As a child during the awaited Easter season, the hunt for colorful eggs left by some esoteric rabbit was always an exciting plot twist in the Resurrection of Jesus. Yet, unlike most children, I always preyed on the real eggs vs the fake ones packed full of sugar-coated candies.
I remember rummaging for as many of those hard-boiled canvases as I could find while my siblings and cousins bolted for the shiny plastic ones. Maybe it was the creation process, turning them from eggs into art, or maybe it was the treasure in finding colors that plastic-makers couldn’t touch. Whatever it was, I always found myself on the slate-grey steps of my grandmother’s porch trading my plastic eggs for the hard-boiled ones of my competitors. Later, I would take my precious cargo into the living room and sit atop a very enveloping black bean bag, peeling one after another and devouring as many as my belly would let me. Art never tasted so good.
So what was it about the real eggs vs the tantalizing sugar I could have participated in had I taken a fancy to those fake eggs?
I didn’t know it then but now I truly understand the value and the goodness of the real things in life versus the seemingly real things in life versus the not-so-real things. It sounds simple and agreeable, yet there’s so much biding for our attention, so much that enters into the rooms of our hearts and begins rearranging the furniture in there-sometimes even motivating us to toss the good pieces out. We find ourselves so quickly and so effortlessly distracted by the sugar-coated plot twists in life which usually leave us empty and sick and craving more.
I don’t know about you but I know about me and I want the real things. I want real love- the kind where I love someone more than I love myself and the other way around, where love grows beyond that “in-love” feeling into a forest of commitment and security, that even and especially on the days when I don’t feel like loving this person, I still choose to by my actions and with my words, and that I make the choice to eternally do so every single day.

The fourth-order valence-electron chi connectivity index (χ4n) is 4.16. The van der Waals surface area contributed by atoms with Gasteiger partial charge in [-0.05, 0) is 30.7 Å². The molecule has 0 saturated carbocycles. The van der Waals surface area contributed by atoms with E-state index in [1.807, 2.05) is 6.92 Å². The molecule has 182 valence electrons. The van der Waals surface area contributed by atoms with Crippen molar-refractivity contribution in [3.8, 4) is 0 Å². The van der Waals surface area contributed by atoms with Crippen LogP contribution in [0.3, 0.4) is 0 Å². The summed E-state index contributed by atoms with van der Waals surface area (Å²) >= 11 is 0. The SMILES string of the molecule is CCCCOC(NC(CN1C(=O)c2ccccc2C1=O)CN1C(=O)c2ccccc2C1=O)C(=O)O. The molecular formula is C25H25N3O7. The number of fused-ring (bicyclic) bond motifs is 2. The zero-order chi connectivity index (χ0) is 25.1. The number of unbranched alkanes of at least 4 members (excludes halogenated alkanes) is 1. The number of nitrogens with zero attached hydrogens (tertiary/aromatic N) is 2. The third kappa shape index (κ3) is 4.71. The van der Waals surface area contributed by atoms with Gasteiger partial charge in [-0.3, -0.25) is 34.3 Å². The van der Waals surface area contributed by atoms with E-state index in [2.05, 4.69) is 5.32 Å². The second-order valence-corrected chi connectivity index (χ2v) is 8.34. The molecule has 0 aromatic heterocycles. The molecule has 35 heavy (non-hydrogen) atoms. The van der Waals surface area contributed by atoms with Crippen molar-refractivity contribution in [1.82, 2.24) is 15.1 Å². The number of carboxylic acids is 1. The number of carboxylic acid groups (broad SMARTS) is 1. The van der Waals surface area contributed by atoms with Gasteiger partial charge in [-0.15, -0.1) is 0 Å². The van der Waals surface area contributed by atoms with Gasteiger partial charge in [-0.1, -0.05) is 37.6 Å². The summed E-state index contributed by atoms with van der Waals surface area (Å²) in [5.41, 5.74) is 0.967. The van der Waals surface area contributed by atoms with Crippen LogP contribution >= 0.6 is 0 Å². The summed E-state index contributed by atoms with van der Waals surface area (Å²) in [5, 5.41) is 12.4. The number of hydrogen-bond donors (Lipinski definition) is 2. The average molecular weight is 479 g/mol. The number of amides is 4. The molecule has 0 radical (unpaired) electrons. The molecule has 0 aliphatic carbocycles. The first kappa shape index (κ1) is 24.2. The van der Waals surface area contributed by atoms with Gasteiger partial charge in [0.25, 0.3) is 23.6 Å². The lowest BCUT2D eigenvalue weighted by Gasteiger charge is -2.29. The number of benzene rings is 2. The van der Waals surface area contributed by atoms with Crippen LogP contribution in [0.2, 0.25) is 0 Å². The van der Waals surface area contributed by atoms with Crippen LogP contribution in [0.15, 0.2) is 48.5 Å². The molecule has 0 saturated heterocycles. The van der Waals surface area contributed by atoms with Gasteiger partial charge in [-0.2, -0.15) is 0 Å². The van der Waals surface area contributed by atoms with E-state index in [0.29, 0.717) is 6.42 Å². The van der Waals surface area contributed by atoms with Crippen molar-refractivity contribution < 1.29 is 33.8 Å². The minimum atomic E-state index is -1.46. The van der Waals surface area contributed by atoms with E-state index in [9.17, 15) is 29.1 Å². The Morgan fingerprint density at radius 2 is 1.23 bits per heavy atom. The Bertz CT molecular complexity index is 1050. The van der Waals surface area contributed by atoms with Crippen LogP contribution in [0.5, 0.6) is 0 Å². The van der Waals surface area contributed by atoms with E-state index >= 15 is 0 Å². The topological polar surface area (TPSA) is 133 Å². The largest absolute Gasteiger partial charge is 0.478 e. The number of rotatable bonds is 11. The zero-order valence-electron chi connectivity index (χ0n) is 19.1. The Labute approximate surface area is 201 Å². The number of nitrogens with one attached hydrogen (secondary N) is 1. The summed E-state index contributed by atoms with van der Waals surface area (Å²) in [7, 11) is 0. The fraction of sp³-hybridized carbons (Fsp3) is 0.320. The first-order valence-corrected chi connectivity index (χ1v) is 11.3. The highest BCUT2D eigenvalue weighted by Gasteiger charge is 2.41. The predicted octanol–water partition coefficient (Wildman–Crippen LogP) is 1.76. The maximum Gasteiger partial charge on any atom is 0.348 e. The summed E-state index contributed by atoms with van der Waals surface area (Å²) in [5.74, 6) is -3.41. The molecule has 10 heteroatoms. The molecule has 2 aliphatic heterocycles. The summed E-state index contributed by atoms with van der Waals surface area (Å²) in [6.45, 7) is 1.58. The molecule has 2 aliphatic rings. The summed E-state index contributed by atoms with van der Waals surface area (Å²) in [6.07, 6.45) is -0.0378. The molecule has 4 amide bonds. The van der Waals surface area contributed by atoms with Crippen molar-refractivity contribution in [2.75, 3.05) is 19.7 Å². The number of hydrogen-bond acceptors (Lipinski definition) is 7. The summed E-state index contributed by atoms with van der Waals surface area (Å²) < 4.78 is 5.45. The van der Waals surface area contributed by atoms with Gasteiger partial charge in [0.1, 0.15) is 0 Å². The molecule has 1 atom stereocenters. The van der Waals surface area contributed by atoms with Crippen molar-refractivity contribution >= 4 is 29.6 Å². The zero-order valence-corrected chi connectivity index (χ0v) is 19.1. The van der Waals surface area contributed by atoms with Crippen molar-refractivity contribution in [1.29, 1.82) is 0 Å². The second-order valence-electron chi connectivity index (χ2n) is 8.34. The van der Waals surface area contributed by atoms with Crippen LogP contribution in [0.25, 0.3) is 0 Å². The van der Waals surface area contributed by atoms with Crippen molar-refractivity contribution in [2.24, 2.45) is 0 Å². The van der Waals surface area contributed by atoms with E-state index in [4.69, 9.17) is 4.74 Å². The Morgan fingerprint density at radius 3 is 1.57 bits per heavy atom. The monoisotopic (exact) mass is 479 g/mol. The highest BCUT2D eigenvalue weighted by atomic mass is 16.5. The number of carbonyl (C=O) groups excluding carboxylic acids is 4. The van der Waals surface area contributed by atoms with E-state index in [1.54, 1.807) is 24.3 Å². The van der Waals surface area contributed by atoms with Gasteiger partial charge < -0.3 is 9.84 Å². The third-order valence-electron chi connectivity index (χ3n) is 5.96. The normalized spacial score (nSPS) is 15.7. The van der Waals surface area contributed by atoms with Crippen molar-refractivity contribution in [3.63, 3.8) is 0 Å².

I want real friendships where we truly see one another and hear one another. Where sharing the deepest, most real pockets of ourselves pulls others in and we build not just a forest but a city, a country, a world of vulnerability, of real.
I want work that I really love, that I believe in, that’s true and that propels good into the world. I want to make real art and not attempt cheap tricks to get people to like me or to win some lacking approval.
And I want a real God. One that entered my humanity, Who has endured my suffering and can empathize in my pain. One who has experienced insurmountable joy and Who shares it freely with me. One Whose patience astounds me and Whose grace overwhelms me. A God that would do anything for me and has proved that through the immeasurable sacrifice of a cross, through love. A God Who I don’t have to work to obtain love or approval from but Who unleashes it and lavishes me with it every day. A God who chooses me every single day whether I choose Him or not.
“It doesn’t happen all at once,’ said the Skin Horse. ‘You become. It takes a long time. That’s why it doesn’t happen often to people who break easily, or have sharp edges, or who have to be carefully kept. Generally, by the time you are Real, most of your hair has been loved off, and your eyes drop out and you get loose in the joints and very shabby. But these things don’t matter at all, because once you are Real you can’t be ugly, except to people who don’t understand.”
Getting a sugar rush from a fleeting moment in time leaves you longing for more but sitting in the waiting room for the birth of something ever-lasting is fulfilling and makes us whole. It makes us real. Don’t settle; wait and fight for and pursue what is real.